Moss is delightful. Frankly we could leave our hands on impressions there, because those three little words sum up our sentiments so far. Polyarc’s hotly anticipated PlayStation VR platformer has impressed us every time we’ve tried it prior to release, and now with just days to go until the title drops onto the PlayStation Store, we’re happy to report that it looks like it’s been worth the wait.

The game’s just gorgeous – and we’re not limiting that word to the lush aesthetics either. Swirling music and a whimsical fantasy tale accompanies the virtual reality action, which has a magical vibe to it. You play as the “Reader”, a kind of Ghibli-esque phantom peering into the world in which intrepid rodent Quill exists. The title does an amazing job of making you feel like you exist within the environment itself.

It achieves this in several ways: it shows your reflection in water for one. But it’s not just this: you can also use the 3D motion tracking of the DualShock 4 to reach out and grab objects in the world, opening up new pathways for Quill to navigate. And the cute protagonist herself is also wonderfully animated, looking at you over her shoulder for guidance as you control her with your analogue stick.

It really is a sight to behold in virtual reality. We’ve captured the first 30 minutes of gameplay in the video above, but watching the footage on YouTube does not do it justice. The vibrant environments surround you in PlayStation VR, and there’s depth to the image that makes it feel like you’re peering into a stunning diorama. It’s hard to explain unless you have experience with virtual reality, but those of you who do should be able to imagine the sheer depth and scale of the world.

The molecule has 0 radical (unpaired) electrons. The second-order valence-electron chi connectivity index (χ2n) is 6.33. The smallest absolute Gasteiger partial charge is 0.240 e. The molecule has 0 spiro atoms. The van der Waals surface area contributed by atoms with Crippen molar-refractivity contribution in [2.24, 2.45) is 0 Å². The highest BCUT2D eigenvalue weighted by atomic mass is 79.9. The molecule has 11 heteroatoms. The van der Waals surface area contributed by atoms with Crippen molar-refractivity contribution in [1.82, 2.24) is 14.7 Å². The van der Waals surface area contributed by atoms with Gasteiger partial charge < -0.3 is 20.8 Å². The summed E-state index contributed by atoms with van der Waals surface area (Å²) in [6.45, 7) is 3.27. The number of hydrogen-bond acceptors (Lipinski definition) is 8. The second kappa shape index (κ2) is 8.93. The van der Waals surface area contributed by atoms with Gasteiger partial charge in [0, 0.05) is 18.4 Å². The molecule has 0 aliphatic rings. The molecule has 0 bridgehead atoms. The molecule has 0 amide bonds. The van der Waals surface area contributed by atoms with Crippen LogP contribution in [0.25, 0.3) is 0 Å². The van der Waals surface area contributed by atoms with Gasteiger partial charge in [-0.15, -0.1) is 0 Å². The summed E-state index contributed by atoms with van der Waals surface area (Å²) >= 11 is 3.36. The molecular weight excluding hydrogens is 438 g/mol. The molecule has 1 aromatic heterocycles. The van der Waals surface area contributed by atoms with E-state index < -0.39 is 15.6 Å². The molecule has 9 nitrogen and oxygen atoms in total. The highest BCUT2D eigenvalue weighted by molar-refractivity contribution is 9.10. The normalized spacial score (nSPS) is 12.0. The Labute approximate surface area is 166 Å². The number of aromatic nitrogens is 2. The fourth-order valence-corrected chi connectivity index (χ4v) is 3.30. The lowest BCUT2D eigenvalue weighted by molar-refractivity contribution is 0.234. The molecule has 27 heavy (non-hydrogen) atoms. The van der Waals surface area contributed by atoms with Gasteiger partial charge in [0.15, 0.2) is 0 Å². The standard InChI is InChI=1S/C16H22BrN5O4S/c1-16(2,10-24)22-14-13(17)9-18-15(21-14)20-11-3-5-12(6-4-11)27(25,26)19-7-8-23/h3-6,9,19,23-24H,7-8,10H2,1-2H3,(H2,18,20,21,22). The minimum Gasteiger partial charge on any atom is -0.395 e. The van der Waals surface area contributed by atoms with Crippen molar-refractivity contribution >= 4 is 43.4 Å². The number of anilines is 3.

But the game’s even managed to surprise us in these opening exchanges. One section sees Quill arrive in a landscape where deer are foraging in the background; another sees the character running through a populated town, where other mice are fishing and going about their business. It’s the kind of world you wished you could snuggle up inside.

The jury, of course, is still out on the combat and whether the title can keep the puzzles interesting over the course of a full campaign. So far we’ve been impressed with the conundrums; they’ve forced us to use our grey matter without frustrating or obstructing our progress. But the title will need to keep inventing new ideas within the boundaries of its systems if it’s to be the true must have that it has the potential to be.

We so hope that the rest of the game delivers on its extraordinary potential, though. It doesn’t happen often, but sometimes you fall in love with a title in its opening exchanges; Moss is very much one of those games.


Are you looking forward to entering the whimsical world of Moss? Turn the pages in the comments section below.